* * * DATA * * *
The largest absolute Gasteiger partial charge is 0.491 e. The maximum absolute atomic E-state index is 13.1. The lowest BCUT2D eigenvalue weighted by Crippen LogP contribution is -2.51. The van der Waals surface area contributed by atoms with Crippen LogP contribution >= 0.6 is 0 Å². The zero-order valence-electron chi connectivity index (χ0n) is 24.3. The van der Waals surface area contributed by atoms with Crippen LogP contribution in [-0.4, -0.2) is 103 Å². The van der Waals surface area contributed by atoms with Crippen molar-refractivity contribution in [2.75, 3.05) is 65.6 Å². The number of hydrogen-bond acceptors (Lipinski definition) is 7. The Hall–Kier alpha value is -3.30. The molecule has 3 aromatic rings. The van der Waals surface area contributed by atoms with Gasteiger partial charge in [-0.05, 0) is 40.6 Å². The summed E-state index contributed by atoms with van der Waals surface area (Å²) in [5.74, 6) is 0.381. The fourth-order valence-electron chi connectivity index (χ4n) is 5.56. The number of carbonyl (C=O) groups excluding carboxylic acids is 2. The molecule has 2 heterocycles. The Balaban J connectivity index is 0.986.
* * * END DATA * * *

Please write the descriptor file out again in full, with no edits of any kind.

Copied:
The largest absolute Gasteiger partial charge is 0.491 e. The maximum absolute atomic E-state index is 13.1. The lowest BCUT2D eigenvalue weighted by Crippen LogP contribution is -2.51. The van der Waals surface area contributed by atoms with Crippen LogP contribution >= 0.6 is 0 Å². The zero-order valence-electron chi connectivity index (χ0n) is 24.3. The van der Waals surface area contributed by atoms with Crippen LogP contribution in [-0.4, -0.2) is 103 Å². The van der Waals surface area contributed by atoms with Crippen molar-refractivity contribution in [2.75, 3.05) is 65.6 Å². The number of hydrogen-bond acceptors (Lipinski definition) is 7. The Hall–Kier alpha value is -3.30. The molecule has 3 aromatic rings. The van der Waals surface area contributed by atoms with Gasteiger partial charge in [-0.05, 0) is 40.6 Å². The summed E-state index contributed by atoms with van der Waals surface area (Å²) in [5.74, 6) is 0.381. The fourth-order valence-electron chi connectivity index (χ4n) is 5.56. The number of carbonyl (C=O) groups excluding carboxylic acids is 2. The molecule has 2 heterocycles. The Balaban J connectivity index is 0.986.